What is my relationship to this child?

My daughter married her husband “Fred” last summer. Fred is a Sargent in the US Army and is currently deployed in Iraq. Prior to dating my daughter, Fred had a girlfriend “Betty”, whom he casually dated for a few months. While Fred was fighting overseas, Betty, who is still unmarried, posted on Facebook that she had just had a baby. She contacted Fred privately to let him know that she believed the child was his. While Fred was skeptical that he was the father, he acknowledged that it was possible that he was the father.

Once my daughter became aware of the situation she pushed for both parties to have blood tests to determine whether Fred was or wasn’t the father. Since Fred was still in Iraq this made it logistically challenging, but blood was drawn and sent to a lab for testing. My daughter learned this week that Fred was in fact the father. Fred has stepped up and agreed to take responsibility, including paying child support, which will be mandated by the state. He also wants to be part of the child’s life, as does my daughter, since they don’t have any children of their own yet. My daughter is contacting a lawyer to find out what rights and obligations they have in regard to this child.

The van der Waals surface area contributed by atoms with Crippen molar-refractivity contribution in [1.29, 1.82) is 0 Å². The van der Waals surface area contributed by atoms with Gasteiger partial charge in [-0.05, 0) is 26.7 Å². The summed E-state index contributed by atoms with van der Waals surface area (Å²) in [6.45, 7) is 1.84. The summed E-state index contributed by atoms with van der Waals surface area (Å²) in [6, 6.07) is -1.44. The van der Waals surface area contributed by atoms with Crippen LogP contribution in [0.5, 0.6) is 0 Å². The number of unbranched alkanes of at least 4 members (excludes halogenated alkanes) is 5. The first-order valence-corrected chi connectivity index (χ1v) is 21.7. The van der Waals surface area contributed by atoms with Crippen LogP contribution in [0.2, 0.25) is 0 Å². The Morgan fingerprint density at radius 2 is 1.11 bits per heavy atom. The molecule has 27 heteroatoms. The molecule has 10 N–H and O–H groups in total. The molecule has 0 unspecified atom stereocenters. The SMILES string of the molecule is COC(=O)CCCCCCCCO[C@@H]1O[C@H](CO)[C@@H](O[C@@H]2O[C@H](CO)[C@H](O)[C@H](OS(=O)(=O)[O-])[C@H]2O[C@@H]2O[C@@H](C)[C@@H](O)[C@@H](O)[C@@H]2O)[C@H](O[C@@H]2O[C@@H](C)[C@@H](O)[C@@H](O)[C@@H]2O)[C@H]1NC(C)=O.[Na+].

While I applaud that everyone seems to be comfortable with this arrangement, the question comes up what is my relationship to this child? I suppose to my daughter this child is like a stepchild, even though Fred and Betty were never married. And I realize, of course, that Fred’s parents, my daughter’s in-laws, are now grandparents, but I don’t feel like a grandparent myself. While I have no blood relationship to this child, someone might say that I now have a step-grandchild. In fairness to the child and my daughter, should I treat this child as a grandchild? It somehow doesn’t seem quite right given the circumstances.

What say the teeming masses?

No relation by blood, so it’s really up to you what you are comfortable with. While you are not the grandparent, there isn’t any reason not to at least be nice to the kid, as long as your daughter is involved.